Clinical Labs: The Scheduling Game

Vol. 15 •Issue 5 • Page 19

The scheduling process for the clinical laboratory is one that we all take for granted. That is, no one notices the schedule unless something goes wrong with it. The schedule is, in fact, a high-maintenance process that rarely satisfies everyone. Yet a good scheduling person-one who knows how to play the game-can make all the difference for employee and client satisfaction.

As a child of the ’60s-and one that watched too much television-here is my perspective on the process. I am sure you’ll be familiar with the lingo, as references from old TV shows are scattered throughout.

Making Deals

Though challenging, the scheduling process does have its good points. In many ways our personal and professional lives revolve around it. We calculate the total number of hours we work each pay period and plan our financial spending. We also look ahead to try and plan for the big events in our lives. Some individuals, for example, are willing to work a little bit extra the week before rent or mortgage payments are due, when planning for a big vacation, around the holidays, or when a large expense is on the horizon. Tuition payments, a home improvement project and braces for a child all come to mind. This type of planning is personally and professionally advantageous; it’s a good way to financially “beat the clock” while having quality coverage in the lab.

Often, the monthly scheduler has to be like Monty Hall. When the core schedule framework is complete, it becomes time to gather the staff and say, “Let’s make a deal.” When rounding out the schedule and making sure you have the right skill mix, you often have to play the “match game,” making sure that you have experienced people in every laboratory area. Sometimes the “Joker is wild” when you are trying to match skill sets with personality traits. For obvious reasons, hospital labs must have every shift covered or they could put the lab and patient safety in “jeopardy.”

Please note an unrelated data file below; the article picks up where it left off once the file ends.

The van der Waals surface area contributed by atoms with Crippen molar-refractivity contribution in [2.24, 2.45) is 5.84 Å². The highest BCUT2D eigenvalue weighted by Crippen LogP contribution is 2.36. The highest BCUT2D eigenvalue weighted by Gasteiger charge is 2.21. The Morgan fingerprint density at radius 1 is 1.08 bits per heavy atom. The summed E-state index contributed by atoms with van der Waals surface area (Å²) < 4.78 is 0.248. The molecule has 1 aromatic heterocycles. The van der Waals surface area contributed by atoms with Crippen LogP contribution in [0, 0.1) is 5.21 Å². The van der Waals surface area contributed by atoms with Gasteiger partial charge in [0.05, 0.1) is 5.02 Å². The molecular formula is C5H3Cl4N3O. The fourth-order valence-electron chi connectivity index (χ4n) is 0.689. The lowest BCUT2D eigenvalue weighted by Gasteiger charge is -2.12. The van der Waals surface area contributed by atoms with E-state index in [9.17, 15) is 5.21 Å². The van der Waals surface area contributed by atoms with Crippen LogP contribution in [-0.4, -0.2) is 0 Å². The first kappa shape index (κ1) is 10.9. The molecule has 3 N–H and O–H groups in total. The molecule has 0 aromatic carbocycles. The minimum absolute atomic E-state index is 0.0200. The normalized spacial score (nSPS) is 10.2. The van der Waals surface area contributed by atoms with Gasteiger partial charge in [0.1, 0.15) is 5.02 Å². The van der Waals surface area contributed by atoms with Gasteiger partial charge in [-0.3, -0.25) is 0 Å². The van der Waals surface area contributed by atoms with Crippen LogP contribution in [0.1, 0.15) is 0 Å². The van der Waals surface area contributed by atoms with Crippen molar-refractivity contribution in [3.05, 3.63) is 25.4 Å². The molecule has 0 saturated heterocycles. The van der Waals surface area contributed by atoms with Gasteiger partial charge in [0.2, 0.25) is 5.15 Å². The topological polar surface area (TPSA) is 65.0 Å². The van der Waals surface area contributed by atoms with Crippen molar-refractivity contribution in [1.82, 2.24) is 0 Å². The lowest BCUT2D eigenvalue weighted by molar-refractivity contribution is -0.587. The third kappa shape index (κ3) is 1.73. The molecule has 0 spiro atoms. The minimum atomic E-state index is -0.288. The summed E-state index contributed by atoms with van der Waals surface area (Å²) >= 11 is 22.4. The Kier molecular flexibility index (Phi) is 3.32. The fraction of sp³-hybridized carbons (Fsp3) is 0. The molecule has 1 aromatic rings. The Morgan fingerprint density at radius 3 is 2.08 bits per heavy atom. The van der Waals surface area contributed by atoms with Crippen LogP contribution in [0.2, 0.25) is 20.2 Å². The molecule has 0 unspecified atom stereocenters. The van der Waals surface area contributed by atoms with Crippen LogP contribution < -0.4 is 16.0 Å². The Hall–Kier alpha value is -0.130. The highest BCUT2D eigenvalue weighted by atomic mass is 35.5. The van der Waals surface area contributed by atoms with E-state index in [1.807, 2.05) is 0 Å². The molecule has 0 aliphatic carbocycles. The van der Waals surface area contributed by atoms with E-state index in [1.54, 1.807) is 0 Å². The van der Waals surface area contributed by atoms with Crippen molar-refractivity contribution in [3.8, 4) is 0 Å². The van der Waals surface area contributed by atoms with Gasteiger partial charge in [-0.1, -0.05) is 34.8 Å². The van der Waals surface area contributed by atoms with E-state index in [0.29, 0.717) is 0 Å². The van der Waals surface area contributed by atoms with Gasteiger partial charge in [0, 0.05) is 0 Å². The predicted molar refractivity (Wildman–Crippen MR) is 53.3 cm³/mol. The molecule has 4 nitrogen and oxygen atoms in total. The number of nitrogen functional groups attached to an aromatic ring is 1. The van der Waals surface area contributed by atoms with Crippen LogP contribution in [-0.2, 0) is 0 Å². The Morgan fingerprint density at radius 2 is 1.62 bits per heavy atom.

Balancing Your Life

Scheduling is usually the task that no one wants, but if you are flexible and don’t mind change, you can use the scheduling game to your advantage. Let’s face it-there is a “wheel of fortune” out there waiting for us if we are willing to work for it. Off-shifts, nights and weekends are the hardest to fill, so incentive bonuses to work those shifts are often offered. As these shifts seem to be readily available, you can sometimes negotiate a bonus for working them, taking a “price is right” approach.

You must be careful, however, when covering extra shifts. Even though the extra money is appealing, make sure that you or your team doesn’t over do it. People that work too much are subject to fatigue. You certainly don’t want any of your staff to make a mistake or suffer from stress and other ailments from the change in schedule and additional hours, in some cases. Fatigue is a factor; you have to have a strong level of “concentration” at all times.

Don Newton, MS, MT(ASMT), is laboratory director, HEALTHSOUTH, Braintree, MA.

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